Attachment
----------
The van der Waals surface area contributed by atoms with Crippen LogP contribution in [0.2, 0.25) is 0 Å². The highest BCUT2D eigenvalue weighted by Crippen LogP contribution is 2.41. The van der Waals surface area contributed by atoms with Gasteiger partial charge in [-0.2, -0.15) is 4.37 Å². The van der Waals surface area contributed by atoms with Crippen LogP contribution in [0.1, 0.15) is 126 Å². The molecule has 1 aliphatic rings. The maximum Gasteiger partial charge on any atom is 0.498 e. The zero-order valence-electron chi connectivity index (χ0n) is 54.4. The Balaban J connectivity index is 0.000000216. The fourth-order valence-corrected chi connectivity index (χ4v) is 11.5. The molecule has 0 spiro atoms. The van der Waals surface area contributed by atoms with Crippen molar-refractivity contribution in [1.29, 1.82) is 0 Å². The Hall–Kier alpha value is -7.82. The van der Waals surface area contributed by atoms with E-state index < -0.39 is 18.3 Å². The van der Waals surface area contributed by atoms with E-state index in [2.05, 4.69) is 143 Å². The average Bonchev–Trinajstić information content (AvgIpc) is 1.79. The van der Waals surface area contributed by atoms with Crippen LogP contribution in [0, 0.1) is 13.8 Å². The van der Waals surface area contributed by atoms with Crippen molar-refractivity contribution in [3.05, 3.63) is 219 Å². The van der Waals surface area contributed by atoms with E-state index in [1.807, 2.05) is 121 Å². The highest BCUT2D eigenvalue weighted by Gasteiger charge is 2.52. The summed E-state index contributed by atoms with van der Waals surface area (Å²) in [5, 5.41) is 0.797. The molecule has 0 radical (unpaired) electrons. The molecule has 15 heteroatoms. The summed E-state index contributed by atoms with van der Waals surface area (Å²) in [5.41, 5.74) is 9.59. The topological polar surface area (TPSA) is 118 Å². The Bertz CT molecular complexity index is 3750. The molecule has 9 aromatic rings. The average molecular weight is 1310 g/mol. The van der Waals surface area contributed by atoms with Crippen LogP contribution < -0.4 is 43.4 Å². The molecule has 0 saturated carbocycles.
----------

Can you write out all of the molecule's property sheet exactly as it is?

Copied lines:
The van der Waals surface area contributed by atoms with Crippen LogP contribution in [0.2, 0.25) is 0 Å². The highest BCUT2D eigenvalue weighted by Crippen LogP contribution is 2.41. The van der Waals surface area contributed by atoms with Gasteiger partial charge in [-0.2, -0.15) is 4.37 Å². The van der Waals surface area contributed by atoms with Crippen LogP contribution in [0.1, 0.15) is 126 Å². The molecule has 1 aliphatic rings. The maximum Gasteiger partial charge on any atom is 0.498 e. The zero-order valence-electron chi connectivity index (χ0n) is 54.4. The Balaban J connectivity index is 0.000000216. The fourth-order valence-corrected chi connectivity index (χ4v) is 11.5. The molecule has 0 spiro atoms. The van der Waals surface area contributed by atoms with Crippen molar-refractivity contribution in [1.29, 1.82) is 0 Å². The Hall–Kier alpha value is -7.82. The van der Waals surface area contributed by atoms with E-state index < -0.39 is 18.3 Å². The van der Waals surface area contributed by atoms with E-state index in [2.05, 4.69) is 143 Å². The average Bonchev–Trinajstić information content (AvgIpc) is 1.79. The van der Waals surface area contributed by atoms with Crippen LogP contribution in [0, 0.1) is 13.8 Å². The van der Waals surface area contributed by atoms with Crippen molar-refractivity contribution in [3.05, 3.63) is 219 Å². The van der Waals surface area contributed by atoms with E-state index in [1.807, 2.05) is 121 Å². The highest BCUT2D eigenvalue weighted by Gasteiger charge is 2.52. The summed E-state index contributed by atoms with van der Waals surface area (Å²) in [5, 5.41) is 0.797. The molecule has 0 radical (unpaired) electrons. The molecule has 15 heteroatoms. The summed E-state index contributed by atoms with van der Waals surface area (Å²) in [5.41, 5.74) is 9.59. The topological polar surface area (TPSA) is 118 Å². The Bertz CT molecular complexity index is 3750. The molecule has 9 aromatic rings. The average molecular weight is 1310 g/mol. The van der Waals surface area contributed by atoms with Crippen LogP contribution < -0.4 is 43.4 Å². The molecule has 0 saturated carbocycles.